So, you’re going through a rough patch and your friend asks, “How are you doing?” And you reply, “I’m fine. Really, I’m fine.” But your friend knows better. She does something simple, like give you a hug or smile, letting you know she’s there and that she’s in on your secret—you’re really just putting up a good front.
Today’s blog is about such friends—and how we often find them at work.
It’s my turn for the package.
The small flowered box arrived last week, 60 days post Hurricane Sandy, and I knew immediately what was inside. My eyes filled with tears as I read the note atop the stack of cards. It was signed, “Feel our love and hugs—All the Skirts.”
So, who are the Skirts?
We met as a newly hired group of female school administrators in a district with mostly male leaders, “The Suits.” In this sometimes challenging culture, we bonded and developed a relationship borne of respect, collaboration, and trust which ultimately led to enduring friendship.
We have a supportive tradition that goes like this: When one of us is dealing with a stress (loss, illness, dissertation, hurricane), we rally. Our traveling T-shirt, with the picture of an upside down cow and the words, “Really, I’m fine…” is mailed to the struggling Skirt, accompanied by a card with words of encouragement. Over the course of nearly two decades we’ve each been the keeper of the box and the collection of cards that provide the narrative of our shared stories.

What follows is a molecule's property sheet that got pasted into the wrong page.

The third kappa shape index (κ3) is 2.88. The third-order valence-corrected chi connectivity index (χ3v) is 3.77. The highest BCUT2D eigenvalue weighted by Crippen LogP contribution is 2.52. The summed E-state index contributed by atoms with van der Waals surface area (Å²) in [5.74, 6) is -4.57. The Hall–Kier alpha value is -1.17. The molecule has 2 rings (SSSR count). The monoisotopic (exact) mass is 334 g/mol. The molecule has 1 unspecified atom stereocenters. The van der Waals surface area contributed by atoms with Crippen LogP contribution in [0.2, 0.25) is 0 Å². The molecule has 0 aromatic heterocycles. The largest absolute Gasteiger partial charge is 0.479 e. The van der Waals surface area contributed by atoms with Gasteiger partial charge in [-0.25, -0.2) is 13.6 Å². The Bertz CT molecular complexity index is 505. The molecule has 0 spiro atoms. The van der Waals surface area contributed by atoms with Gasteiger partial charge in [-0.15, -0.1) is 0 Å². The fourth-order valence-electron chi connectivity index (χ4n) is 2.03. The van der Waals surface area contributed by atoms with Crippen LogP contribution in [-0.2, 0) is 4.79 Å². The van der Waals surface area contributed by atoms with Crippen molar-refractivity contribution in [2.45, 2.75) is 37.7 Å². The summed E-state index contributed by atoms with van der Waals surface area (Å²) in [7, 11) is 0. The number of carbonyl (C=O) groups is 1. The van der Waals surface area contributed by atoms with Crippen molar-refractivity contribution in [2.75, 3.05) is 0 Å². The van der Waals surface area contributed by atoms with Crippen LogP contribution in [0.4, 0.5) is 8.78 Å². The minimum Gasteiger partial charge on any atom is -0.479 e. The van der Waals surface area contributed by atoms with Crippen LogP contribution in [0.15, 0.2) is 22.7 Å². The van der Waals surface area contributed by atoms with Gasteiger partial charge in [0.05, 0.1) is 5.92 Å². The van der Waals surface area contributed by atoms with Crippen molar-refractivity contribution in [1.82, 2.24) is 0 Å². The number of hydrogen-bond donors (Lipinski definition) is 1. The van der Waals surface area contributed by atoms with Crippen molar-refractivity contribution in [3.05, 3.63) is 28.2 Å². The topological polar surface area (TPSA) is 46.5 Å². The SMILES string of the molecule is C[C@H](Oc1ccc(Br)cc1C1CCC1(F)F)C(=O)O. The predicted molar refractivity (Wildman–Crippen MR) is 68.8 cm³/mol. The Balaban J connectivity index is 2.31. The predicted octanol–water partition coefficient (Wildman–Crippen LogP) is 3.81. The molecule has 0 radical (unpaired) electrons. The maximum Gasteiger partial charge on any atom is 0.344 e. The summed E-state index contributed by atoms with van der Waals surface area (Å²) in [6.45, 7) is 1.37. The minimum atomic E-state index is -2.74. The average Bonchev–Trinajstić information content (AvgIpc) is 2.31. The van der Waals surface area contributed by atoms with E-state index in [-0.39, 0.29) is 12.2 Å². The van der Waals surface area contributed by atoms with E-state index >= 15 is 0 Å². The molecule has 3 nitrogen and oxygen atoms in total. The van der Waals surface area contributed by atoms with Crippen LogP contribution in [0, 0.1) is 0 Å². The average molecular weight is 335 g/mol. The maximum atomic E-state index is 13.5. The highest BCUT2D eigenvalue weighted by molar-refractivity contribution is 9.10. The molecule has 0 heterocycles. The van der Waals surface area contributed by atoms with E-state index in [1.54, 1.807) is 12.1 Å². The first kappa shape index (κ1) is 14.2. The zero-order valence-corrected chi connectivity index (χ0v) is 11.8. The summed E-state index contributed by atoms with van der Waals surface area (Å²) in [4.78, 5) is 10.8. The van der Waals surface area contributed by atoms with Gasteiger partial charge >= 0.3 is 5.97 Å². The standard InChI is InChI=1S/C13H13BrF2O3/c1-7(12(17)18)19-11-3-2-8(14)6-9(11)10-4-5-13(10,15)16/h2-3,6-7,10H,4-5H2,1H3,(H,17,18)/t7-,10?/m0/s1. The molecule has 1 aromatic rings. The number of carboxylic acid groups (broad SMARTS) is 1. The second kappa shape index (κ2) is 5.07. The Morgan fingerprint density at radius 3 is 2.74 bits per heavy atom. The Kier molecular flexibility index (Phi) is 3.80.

We bonded over workplace conflict.
Conflict and stress are a natural part of the workplace landscape. Friends, who serve as trusted sounding boards, can allow us to gain clarity and be vulnerable. This enables us to not only get through the day, but to thrive. I can still hear a Skirt friend’s clarity-seeking question as I struggled with an issue, “Is this the mountain you want to die on?”
Loyalty is not to be underrated—it’s essential to know who we can count on. When we knew a Skirt was putting up a good front—we had that Skirts’ back. An example I’ll never forget was when a scathing article about me appeared in the school newspaper. One Skirt swooped through the school scooping up and tossing out as many copies of the paper as she could find. Thankfully for me, this was in the days before the Internet! When I was newly divorced, all of the Skirts listened to my dating dilemmas without judgment, and with a bit of a vicarious thrill. One Skirt was my boss and we managed to navigate that dual relationship with care and integrity.
We were committed to helping each other succeed in our diverse administrative roles. My leadership grew as these friendships deepened. Our countless conversations helped me to make sense of this new world of leadership—and to lessen my feelings of isolation.
We move on from the job and friendship remains.
I treasure the friendships that have endured from the Skirts as well as the rich friendships from other stops on my career path. Where we used to have workplace challenges to bond us we now have grand-kids, travel, rich lives, and our shared memories.
This gift is only discovered when we move on to another position and see which of our workplace friendships stay with us. When we were daily work colleagues our conversations were often accidental. Now, living in different states, our conversations are intentional. We make the effort. We connect. Sometimes plane tickets are involved. We go the extra mile to nurture these relationships. And we pick up the thread of our lives as if we had never been apart.
What has your experience been when it comes to forming friendships at work? Do you seek them out? Do you nurture them? How do they help and support you? Is there someone in your workplace who knows what you mean when you say “I’m fine, really, I’m fine?”
I’d say that the friends we make at work are the glue that helps us to manage to be fine… really. What would you say?
If you enjoyed this post about friendship here are two others you might also like: